Over the last two months we have seen more leaks coming out of the deep state, left-wing, money wasting federal government than we’ve ever seen in American history and it’s all aimed at destroying Trump and preventing him from cutting down the un-American administrative state. If it wasn’t clear before it is now; the federal government needs to be slashed to the bone.
Why are these deep state government employees doing this? For no other reason than to protect their undeserved jobs, their unelected power, and their rich pensions all at the expense of you and me, the U.S. taxpayer. Like thieves, they want to make sure they can continue their grift to our detriment.
As conservatives, we are used to advocating to “vote them all out of office.” We are also fond of saying we want that agency or this agency to be closed down. But in all the years that conservatives have been espousing this goal, there has never been any real movement in that direction. Until, that is, Donald J. Trump entered the White House.
Not only do we have a president who is used to the logical business practice of firing people who aren’t performing to expectations, but we also have advising him Stephen Bannon, a man whose stated goal has for years been to disempower the administrative state that oppresses this nation.
So, we live in an exciting time for small government conservatism. As conservatives we should now be taking up the call to fire every government worker from the smallest village receptionist or sewer worker to the staffers of the highest Senator and every menial clerk and recalcitrant paper shuffler in between.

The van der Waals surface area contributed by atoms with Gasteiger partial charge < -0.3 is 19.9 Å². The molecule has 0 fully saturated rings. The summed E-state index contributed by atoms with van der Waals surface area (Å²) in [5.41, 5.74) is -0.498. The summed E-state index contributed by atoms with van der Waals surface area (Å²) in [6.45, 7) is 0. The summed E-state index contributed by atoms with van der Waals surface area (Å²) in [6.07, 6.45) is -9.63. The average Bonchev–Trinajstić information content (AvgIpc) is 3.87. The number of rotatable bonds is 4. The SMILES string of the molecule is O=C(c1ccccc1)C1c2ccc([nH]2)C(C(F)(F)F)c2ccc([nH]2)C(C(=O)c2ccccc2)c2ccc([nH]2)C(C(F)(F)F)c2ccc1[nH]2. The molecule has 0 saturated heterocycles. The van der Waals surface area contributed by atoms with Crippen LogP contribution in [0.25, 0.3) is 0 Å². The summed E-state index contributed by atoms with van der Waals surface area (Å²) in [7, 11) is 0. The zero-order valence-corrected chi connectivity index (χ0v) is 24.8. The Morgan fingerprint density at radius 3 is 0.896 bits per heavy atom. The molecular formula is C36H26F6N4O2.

I recognize that we won’t get that out come and that we do need some government workers, granted. But we need to drive the discussion to the most desired end instead of hedging for “reasonable” cuts. Why? Because in Washington, “reasonable” cuts are never cuts at all.
Donald Trump knows well the art of the deal. As a movement, we need to learn it too. Come to the table with your dearest wishes right up front and negotiate from there. Don’t come to the table with 1/4 of a loaf to be “reasonable” and then negotiate half of that away just to “get a deal.”
I am not just railing at the famously lazy government worker here. It’s also not just that many government workers are better paid than just about any real American in the private sector — whether they deserve it or not. It’s not because they are often impossible to fire, nor is it because they get a better pension and more comprehensive health care than anyone who really contributes to society… our campaign to fire every government worker is all that, yes, but it is far, far more.
One example of how pernicious government employment has become is reflected in an editorial once published by Investor’s Business Daily titled “The New Beltway Babylon.” This piece reported that Washington D.C. had replaced Silicon Valley and even New York as the center of affluence in the U.S.A.
How can the seat of government in a capitalist society double as its seat of wealth? The late Milton Friedman, who warned about the growing mix of government in the U.S. economy, must be turning in his grave.
According to the Census Bureau, the nation’s three richest counties — and half the top 10 — are now all located near Washington, where they gorge on the tax dollars you send there.